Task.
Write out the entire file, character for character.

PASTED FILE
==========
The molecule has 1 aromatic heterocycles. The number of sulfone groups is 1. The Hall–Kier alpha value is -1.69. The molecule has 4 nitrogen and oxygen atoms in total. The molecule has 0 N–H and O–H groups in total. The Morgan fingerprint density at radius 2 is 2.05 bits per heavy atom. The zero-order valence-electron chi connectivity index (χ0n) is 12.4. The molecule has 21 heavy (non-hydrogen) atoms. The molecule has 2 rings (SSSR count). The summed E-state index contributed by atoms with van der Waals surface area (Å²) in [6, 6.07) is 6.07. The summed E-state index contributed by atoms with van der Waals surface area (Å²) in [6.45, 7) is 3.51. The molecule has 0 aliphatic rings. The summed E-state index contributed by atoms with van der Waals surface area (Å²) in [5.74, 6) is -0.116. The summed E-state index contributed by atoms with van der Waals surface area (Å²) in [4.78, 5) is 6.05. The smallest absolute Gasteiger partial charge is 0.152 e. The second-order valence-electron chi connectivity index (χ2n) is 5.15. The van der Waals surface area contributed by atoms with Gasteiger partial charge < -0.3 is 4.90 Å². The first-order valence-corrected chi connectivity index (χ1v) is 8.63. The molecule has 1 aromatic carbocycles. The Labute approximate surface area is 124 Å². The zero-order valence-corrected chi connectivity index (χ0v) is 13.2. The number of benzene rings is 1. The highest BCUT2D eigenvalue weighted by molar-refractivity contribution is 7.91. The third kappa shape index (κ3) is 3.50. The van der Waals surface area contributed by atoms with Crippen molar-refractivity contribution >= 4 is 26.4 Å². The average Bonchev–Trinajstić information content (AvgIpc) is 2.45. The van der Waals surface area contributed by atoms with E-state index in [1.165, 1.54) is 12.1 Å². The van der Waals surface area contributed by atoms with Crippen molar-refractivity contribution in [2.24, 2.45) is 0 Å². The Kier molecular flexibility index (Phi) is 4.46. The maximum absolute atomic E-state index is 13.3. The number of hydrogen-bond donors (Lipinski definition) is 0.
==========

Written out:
The molecule has 1 aromatic heterocycles. The number of sulfone groups is 1. The Hall–Kier alpha value is -1.69. The molecule has 4 nitrogen and oxygen atoms in total. The molecule has 0 N–H and O–H groups in total. The Morgan fingerprint density at radius 2 is 2.05 bits per heavy atom. The zero-order valence-electron chi connectivity index (χ0n) is 12.4. The molecule has 21 heavy (non-hydrogen) atoms. The molecule has 2 rings (SSSR count). The summed E-state index contributed by atoms with van der Waals surface area (Å²) in [6, 6.07) is 6.07. The summed E-state index contributed by atoms with van der Waals surface area (Å²) in [6.45, 7) is 3.51. The molecule has 0 aliphatic rings. The summed E-state index contributed by atoms with van der Waals surface area (Å²) in [5.74, 6) is -0.116. The summed E-state index contributed by atoms with van der Waals surface area (Å²) in [4.78, 5) is 6.05. The smallest absolute Gasteiger partial charge is 0.152 e. The second-order valence-electron chi connectivity index (χ2n) is 5.15. The van der Waals surface area contributed by atoms with Gasteiger partial charge < -0.3 is 4.90 Å². The first-order valence-corrected chi connectivity index (χ1v) is 8.63. The molecule has 1 aromatic carbocycles. The Labute approximate surface area is 124 Å². The zero-order valence-corrected chi connectivity index (χ0v) is 13.2. The number of benzene rings is 1. The highest BCUT2D eigenvalue weighted by molar-refractivity contribution is 7.91. The third kappa shape index (κ3) is 3.50. The van der Waals surface area contributed by atoms with Crippen molar-refractivity contribution >= 4 is 26.4 Å². The average Bonchev–Trinajstić information content (AvgIpc) is 2.45. The van der Waals surface area contributed by atoms with E-state index in [1.165, 1.54) is 12.1 Å². The van der Waals surface area contributed by atoms with Crippen molar-refractivity contribution in [2.24, 2.45) is 0 Å². The Kier molecular flexibility index (Phi) is 4.46. The maximum absolute atomic E-state index is 13.3. The number of hydrogen-bond donors (Lipinski definition) is 0.